Vivian: So you're a private detective. I didn't know they existed, except in books. Or else they were greasy little men snooping around hotel corridors. My, you're a mess, aren't you?
Marlowe: I'm not very tall either. Next time, I'll come on stilts, wear a white tie and carry a tennis racket.
Vivian: I doubt if even that would help. Now this business of Dad's. You think you can handle it for him?
Marlowe: It shouldn't be too tough.
Vivian: Really? I would have thought a case like that took a little effort.
Marlowe: Not too much.
Vivian: What will your first step be?
Marlowe: The usual one.
Vivian: I didn't know there was a usual one.
Marlowe: Oh sure there is. It comes complete with diagrams on page forty-seven of 'How to Be a Detective in Ten Easy Lessons' correspondence school textbook. And, uh, your father offered me a drink.
Vivian: You must have read another one on how to be a comedian.
Marlowe: Did you hear what I said about the drink?
Vivian: I'm quite serious, Mr. Marlowe, my father...
Marlowe: I said your father...
Vivian: Help yourself! Now look, Mr. Marlowe. My father's not well, and I want this case handled with the least possible worry to him.
Marlowe: That's just the way I was going to handle it.
Vivian: I see. No professional secrets?
Marlowe: Nope.
Vivian: I thought you wanted a drink.
Marlowe: I've changed my mind.
Vivian: Then what - ? How did you like Dad?
Marlowe: I liked him.
Vivian: He liked Sean, Sean Regan. I suppose you know who he is.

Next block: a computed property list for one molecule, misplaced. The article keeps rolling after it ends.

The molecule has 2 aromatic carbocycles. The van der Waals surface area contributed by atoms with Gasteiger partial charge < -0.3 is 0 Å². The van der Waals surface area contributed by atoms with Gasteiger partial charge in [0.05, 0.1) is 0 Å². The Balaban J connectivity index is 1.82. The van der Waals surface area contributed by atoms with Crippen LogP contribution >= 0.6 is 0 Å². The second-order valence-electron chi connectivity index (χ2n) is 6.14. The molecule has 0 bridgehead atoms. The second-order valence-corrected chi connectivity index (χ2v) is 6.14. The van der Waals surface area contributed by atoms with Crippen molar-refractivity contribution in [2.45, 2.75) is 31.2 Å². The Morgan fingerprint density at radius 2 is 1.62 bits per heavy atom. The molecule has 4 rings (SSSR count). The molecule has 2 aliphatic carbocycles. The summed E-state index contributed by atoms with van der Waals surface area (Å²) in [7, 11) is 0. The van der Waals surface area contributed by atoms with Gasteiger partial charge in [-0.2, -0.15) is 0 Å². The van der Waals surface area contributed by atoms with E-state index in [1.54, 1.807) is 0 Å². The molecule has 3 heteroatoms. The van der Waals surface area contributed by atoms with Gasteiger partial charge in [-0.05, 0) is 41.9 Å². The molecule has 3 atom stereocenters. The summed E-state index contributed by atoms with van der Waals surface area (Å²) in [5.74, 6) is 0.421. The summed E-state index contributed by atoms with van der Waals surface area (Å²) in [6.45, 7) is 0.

Marlowe: Uh, huh.
Vivian: You don't have to play poker with me, Mr. Marlowe. Dad wants to find him, doesn't he?
Marlowe: Do you?
Vivian: Of course I do. It wasn't right for him to go off like that. He broke Dad's heart, although he won't say much about it. Or did he?
Marlowe: Why don't you ask him?
Vivian: You know, I don't see what there is to be cagey about, Mr. Marlowe. And I don't like your manners.
Marlowe: I'm not crazy about yours. I didn't ask to see you. I don't mind if you don't like my manners. I don't like them myself. They're pretty bad. I grieve over them long winter evenings. And I don't mind your ritzing me, or drinking your lunch out of a bottle, but don't waste your time trying to cross-examine me.
Vivian: People don't talk to me like that.
Marlowe: Ohhh.
Vivian: Do you always think you can handle people like, uh, trained seals?
Marlowe: Uh, huh. I usually get away with it, too.
Vivian: How nice for you.
Marlowe: Just what is it you're afraid of?
Vivian: Dad didn't want to talk to you about Sean at all, did he?
Marlowe: Didn't he?
Vivian: Would you find him if Dad wanted you to?
Marlowe: Maybe...I'm wasting your time. Goodbye, Mrs. Rutledge.
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